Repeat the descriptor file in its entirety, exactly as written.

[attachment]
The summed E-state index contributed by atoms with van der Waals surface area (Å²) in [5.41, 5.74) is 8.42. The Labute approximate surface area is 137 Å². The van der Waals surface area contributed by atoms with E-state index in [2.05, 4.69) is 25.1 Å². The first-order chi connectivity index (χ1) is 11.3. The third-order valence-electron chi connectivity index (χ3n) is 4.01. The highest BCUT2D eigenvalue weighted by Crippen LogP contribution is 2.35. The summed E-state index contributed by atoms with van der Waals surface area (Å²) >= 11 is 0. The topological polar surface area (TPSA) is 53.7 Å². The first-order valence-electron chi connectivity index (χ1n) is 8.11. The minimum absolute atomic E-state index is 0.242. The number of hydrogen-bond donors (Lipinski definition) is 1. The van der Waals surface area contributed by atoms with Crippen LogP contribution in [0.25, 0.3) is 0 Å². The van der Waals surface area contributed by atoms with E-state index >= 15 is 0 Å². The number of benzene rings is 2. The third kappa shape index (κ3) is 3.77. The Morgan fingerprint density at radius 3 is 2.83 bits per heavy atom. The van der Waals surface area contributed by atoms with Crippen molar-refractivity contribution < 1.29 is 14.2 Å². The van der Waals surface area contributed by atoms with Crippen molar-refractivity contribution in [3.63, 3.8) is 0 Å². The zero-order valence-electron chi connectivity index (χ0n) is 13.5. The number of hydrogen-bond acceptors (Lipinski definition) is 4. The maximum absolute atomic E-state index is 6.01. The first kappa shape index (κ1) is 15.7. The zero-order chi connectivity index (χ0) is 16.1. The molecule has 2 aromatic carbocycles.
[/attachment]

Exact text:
The summed E-state index contributed by atoms with van der Waals surface area (Å²) in [5.41, 5.74) is 8.42. The Labute approximate surface area is 137 Å². The van der Waals surface area contributed by atoms with E-state index in [2.05, 4.69) is 25.1 Å². The first-order chi connectivity index (χ1) is 11.3. The third-order valence-electron chi connectivity index (χ3n) is 4.01. The highest BCUT2D eigenvalue weighted by Crippen LogP contribution is 2.35. The summed E-state index contributed by atoms with van der Waals surface area (Å²) >= 11 is 0. The topological polar surface area (TPSA) is 53.7 Å². The first-order valence-electron chi connectivity index (χ1n) is 8.11. The minimum absolute atomic E-state index is 0.242. The number of hydrogen-bond donors (Lipinski definition) is 1. The van der Waals surface area contributed by atoms with Crippen LogP contribution in [0.25, 0.3) is 0 Å². The van der Waals surface area contributed by atoms with E-state index >= 15 is 0 Å². The number of benzene rings is 2. The third kappa shape index (κ3) is 3.77. The Morgan fingerprint density at radius 3 is 2.83 bits per heavy atom. The van der Waals surface area contributed by atoms with Crippen molar-refractivity contribution < 1.29 is 14.2 Å². The van der Waals surface area contributed by atoms with Crippen molar-refractivity contribution in [3.63, 3.8) is 0 Å². The zero-order valence-electron chi connectivity index (χ0n) is 13.5. The number of hydrogen-bond acceptors (Lipinski definition) is 4. The maximum absolute atomic E-state index is 6.01. The first kappa shape index (κ1) is 15.7. The zero-order chi connectivity index (χ0) is 16.1. The molecule has 2 aromatic carbocycles.